Transitions on our Renowned Research Team

////Transitions on our Renowned Research Team

For nearly 15 years, Dr. Frances Deviney has been one of CPPP’s most talented data mavens and leaders. As our long-time research director and as our Chief Operating Officer for the past few years, it is with heartfelt appreciation that we share the news that Frances has recently left CPPP. She’s taking some much-deserved time to focus on herself and her family, and to plan the next stage of her career.

Since long before I joined CPPP, Frances was doing amazing work as the Kids Count Project Director. Frances oversaw and published countless, impeccable and impactful research projects during her 14 years at CPPP, including developing the Family Budgets tool. As Associate Director and COO, she helped shift our organizational culture toward data-driven advocacy, deepen our commitment to racial equity, and develop our ambitious 2021 Strategic Plan. Frances modernized our work planning process and helped us build a strong culture of learning and evaluation.

We had some fun celebrating Frances in her last week, as you can see in the pictures below!

Transitions are inevitable at a hub that has been cranking out policy analysis and solutions for nearly 35 years, and as Frances departs we are excited to welcome a fresh face to the team.

Continuing our trend of bringing in outstanding researchers, Amy Knop-Narbutis recently joined the CPPP family. A talented senior research analyst with a Masters in Global Policy Studies from the LBJ School of Public Affairs at UT Austin, Amy brings a decade of experience as a researcher with strong skills in project management and data analysis. Learn more about Amy and the rest of our amazing staff.

Amy will be managing the Kids Count Data Center, leading our local and regional data projects for clients, and supporting our internal and external partners in accurately interpreting data sources in order to advance economic opportunity and wellness for all Texans.

Our research team also includes rock-star State Priorities Partnership Fellow Cassie Davis and intern Cindy Ji.

The credibility of our data and analysis is unmatched, and our policy experts are in high demand for their perspectives. We will continue to offer data-driven policy solutions, insights and tools to help Texas leaders and advocates make decisions about public policy.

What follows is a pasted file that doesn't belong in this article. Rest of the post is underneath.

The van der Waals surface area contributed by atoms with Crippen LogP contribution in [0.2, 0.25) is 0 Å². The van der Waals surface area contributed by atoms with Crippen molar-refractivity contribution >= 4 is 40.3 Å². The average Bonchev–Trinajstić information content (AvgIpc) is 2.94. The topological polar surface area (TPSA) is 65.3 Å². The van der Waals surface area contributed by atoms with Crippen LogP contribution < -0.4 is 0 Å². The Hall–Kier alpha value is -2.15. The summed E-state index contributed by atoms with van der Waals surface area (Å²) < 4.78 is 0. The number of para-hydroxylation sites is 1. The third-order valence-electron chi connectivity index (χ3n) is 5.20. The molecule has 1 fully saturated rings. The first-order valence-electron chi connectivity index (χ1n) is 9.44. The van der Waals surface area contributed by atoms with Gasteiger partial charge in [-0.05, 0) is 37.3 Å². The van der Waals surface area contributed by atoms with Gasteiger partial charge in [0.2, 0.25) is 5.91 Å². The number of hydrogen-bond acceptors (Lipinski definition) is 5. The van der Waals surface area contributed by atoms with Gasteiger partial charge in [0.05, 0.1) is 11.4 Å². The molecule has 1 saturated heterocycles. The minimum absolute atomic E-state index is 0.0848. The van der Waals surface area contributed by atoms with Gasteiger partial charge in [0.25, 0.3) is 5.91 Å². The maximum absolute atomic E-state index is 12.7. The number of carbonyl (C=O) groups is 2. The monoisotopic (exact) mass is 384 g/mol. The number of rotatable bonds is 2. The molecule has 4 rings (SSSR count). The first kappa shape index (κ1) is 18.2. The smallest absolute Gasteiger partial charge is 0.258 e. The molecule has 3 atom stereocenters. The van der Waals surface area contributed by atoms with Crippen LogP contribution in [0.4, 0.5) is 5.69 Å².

We are an organization made up of people who know and people who care. There will always be transitions, but this much is clear: we are deeply committed to data and research, and to our faith that public policy changes lives.

Stay tuned for more updates as we prepare for a blockbuster 2020.

A renowned social justice lawyer, former philanthropy executive, and frequent public speaker and writer, Ann Beeson joined the Center in 2013. She was previously the Executive Director of U.S. Programs at the Open Society Foundations, where she promoted human rights, justice, and accountability nationwide. Beeson was the national Associate Legal Director of the American Civil Liberties Union, where she worked from 1995-2007. She argued twice before the U.S. Supreme Court, litigated numerous cases around the country, and launched groundbreaking programs to stop the erosion of civil liberties in the name of national security and to protect free speech and privacy on the Internet. Beeson has been recognized as one of the nation’s top lawyers by American Lawyer Magazine and the National Law Journal. A proud Texan, Beeson has embraced a wide range of innovative strategies to advance social change. Before joining the Center, she launched a new non-profit to involve the creative sector in social change. In 2012-13, she was a Senior Fellow and Lecturer at the Annette Strauss Institute for Civic Life at the University of Texas, where she co-produced a public media series to inspire more people to get engaged in their communities. She grew up in Dallas, Texas, and received undergraduate and graduate degrees from the University of Texas. Beeson obtained her law degree from Emory University School of Law, and served as law clerk to the Honorable Barefoot Sanders, then chief judge of the Northern District of Texas.